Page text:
21 Aug 2015 Measuring Risk Tolerance Is Not Financial Planning
Market cycles, bull and bear, have considerably more impact on our psyche, confidence, and outlook than we perhaps realize. When stocks have risen for a period long enough for us to believe the trend will last, things simply look brighter. We feel more confident about our future, loosen our grip on our money, and feel more comfortable taking risk. With the the Total US Stock market up some 200% since March of 2009, we have had numerous discussions around increasing stock exposure to capture larger returns – it’s only normal.
But try to remember how you felt about stock market risk in the midst of the Financial Crisis of 2008 and ’09. As an advisor working with scores of clients, I can tell you, very few felt bright or confident about their future and none of them were eager to take more risk by increasing their allocation to stocks.
It is a fact of our human nature that our tolerance for risk changes with our circumstances and outlooks, particularly when we believe markets will continue rising or falling for a significant period of time. When stocks have fallen for a number of months we focus more acutely on losses and the risk of losing more. Alternatively when markets are rising, we begin to worry about missing upside returns and are tempted to take increasing amounts of risk to capture larger gains.
Consider the tables below. They represent the six month return characteristics (95% of the time) of two portfolios. The one on the left holds 60% stocks, 40% Treasurys and cash, while the one on the right holds 90% stocks and 10% Treasurys. Which side of each table draws your primary focus – the green upside or the red downside?
The last six years’ out sized stock market returns may compel you toward increased stock market exposure (right) with its higher potential returns. Recent declines or memories of the Financial Crisis of 2009 and the S&P’s decline of 53% may likely evoke the opposite effect. From a more pessimistic vantage we would likely focus more on the potential losses in red than the potential gains in green. In fact, you may not even consider the upside numbers in green.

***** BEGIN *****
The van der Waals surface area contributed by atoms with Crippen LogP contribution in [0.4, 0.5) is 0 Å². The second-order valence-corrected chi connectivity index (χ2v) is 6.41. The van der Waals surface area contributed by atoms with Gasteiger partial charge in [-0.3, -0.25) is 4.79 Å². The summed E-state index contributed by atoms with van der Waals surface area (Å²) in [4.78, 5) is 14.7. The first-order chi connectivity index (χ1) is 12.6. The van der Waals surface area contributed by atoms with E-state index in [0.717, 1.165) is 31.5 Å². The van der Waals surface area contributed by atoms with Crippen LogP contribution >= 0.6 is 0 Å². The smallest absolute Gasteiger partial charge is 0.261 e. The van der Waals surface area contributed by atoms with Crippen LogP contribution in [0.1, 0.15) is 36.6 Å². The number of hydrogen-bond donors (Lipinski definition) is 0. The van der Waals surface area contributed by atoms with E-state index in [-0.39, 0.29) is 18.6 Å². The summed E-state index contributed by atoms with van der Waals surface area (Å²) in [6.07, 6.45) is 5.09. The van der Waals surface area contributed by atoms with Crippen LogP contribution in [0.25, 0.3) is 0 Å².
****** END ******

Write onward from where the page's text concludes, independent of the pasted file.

While the question of how much risk you can stomach is an important one and one that will change as markets and personal circumstances change, it is NOT the most important part of the risk question. The most important question is how much risk is required to meet or exceed the important life goals for which you invest?
The tables above provide no information to help with this question. In fact, without the guidance of goals and where one stands relative to accomplishing them, the focus on risk tolerance alone can disastrously counterproductive. As we have seen, in good times we tend to overshoot on risk and in bad times we tend to undershoot. With no measure of the APPROPRIATE amount of risk we are flying blind.
Only by setting goals and priorities can we begin to understand how much risk is required to meet or exceed them. Our tolerance for risk will vary, but sound financial planning is equipped to handle these changes. It’s far better to implement your investment plan based on a level of risk that is appropriate than it is on a level that offers you as much risk that you said–perhaps many years ago–that you could stomach. It is an absolute certainly that in time the stock market and your risk-full portfolio will indeed test your ability to stomach it’s full measure.